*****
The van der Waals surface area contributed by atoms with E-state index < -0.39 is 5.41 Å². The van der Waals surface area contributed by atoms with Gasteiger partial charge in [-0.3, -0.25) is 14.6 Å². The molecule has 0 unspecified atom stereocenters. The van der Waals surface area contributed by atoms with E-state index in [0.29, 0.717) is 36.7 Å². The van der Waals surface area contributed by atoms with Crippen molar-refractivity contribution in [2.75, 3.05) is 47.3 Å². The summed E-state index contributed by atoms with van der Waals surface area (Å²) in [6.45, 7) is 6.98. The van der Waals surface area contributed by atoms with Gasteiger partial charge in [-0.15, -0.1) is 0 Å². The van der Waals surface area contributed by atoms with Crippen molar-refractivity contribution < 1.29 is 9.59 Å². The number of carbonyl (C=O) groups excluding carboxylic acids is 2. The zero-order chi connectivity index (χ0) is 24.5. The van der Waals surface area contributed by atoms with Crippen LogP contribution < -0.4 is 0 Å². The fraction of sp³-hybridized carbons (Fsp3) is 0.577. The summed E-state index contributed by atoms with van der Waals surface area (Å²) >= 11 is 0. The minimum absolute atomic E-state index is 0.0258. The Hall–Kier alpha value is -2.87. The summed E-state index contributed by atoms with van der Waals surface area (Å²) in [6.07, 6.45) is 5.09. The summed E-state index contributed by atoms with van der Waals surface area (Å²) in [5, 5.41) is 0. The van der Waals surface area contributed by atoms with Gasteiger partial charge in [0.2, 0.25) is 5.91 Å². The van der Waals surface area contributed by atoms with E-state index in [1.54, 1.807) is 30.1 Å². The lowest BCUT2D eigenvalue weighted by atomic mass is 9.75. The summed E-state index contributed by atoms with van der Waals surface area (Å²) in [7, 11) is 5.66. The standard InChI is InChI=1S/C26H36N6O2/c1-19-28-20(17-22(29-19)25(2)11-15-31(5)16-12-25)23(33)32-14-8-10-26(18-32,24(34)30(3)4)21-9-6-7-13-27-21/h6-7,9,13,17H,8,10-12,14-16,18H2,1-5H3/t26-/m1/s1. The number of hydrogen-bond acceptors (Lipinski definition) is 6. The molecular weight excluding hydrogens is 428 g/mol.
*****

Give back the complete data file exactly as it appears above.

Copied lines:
The van der Waals surface area contributed by atoms with E-state index < -0.39 is 5.41 Å². The van der Waals surface area contributed by atoms with Gasteiger partial charge in [-0.3, -0.25) is 14.6 Å². The molecule has 0 unspecified atom stereocenters. The van der Waals surface area contributed by atoms with E-state index in [0.29, 0.717) is 36.7 Å². The van der Waals surface area contributed by atoms with Crippen molar-refractivity contribution in [2.75, 3.05) is 47.3 Å². The summed E-state index contributed by atoms with van der Waals surface area (Å²) in [6.45, 7) is 6.98. The van der Waals surface area contributed by atoms with Gasteiger partial charge in [-0.15, -0.1) is 0 Å². The van der Waals surface area contributed by atoms with Crippen molar-refractivity contribution < 1.29 is 9.59 Å². The number of carbonyl (C=O) groups excluding carboxylic acids is 2. The zero-order chi connectivity index (χ0) is 24.5. The van der Waals surface area contributed by atoms with Crippen LogP contribution < -0.4 is 0 Å². The fraction of sp³-hybridized carbons (Fsp3) is 0.577. The summed E-state index contributed by atoms with van der Waals surface area (Å²) >= 11 is 0. The minimum absolute atomic E-state index is 0.0258. The Hall–Kier alpha value is -2.87. The summed E-state index contributed by atoms with van der Waals surface area (Å²) in [6.07, 6.45) is 5.09. The summed E-state index contributed by atoms with van der Waals surface area (Å²) in [5, 5.41) is 0. The van der Waals surface area contributed by atoms with Gasteiger partial charge in [0.2, 0.25) is 5.91 Å². The van der Waals surface area contributed by atoms with E-state index in [1.54, 1.807) is 30.1 Å². The lowest BCUT2D eigenvalue weighted by atomic mass is 9.75. The summed E-state index contributed by atoms with van der Waals surface area (Å²) in [7, 11) is 5.66. The standard InChI is InChI=1S/C26H36N6O2/c1-19-28-20(17-22(29-19)25(2)11-15-31(5)16-12-25)23(33)32-14-8-10-26(18-32,24(34)30(3)4)21-9-6-7-13-27-21/h6-7,9,13,17H,8,10-12,14-16,18H2,1-5H3/t26-/m1/s1. The number of hydrogen-bond acceptors (Lipinski definition) is 6. The molecular weight excluding hydrogens is 428 g/mol.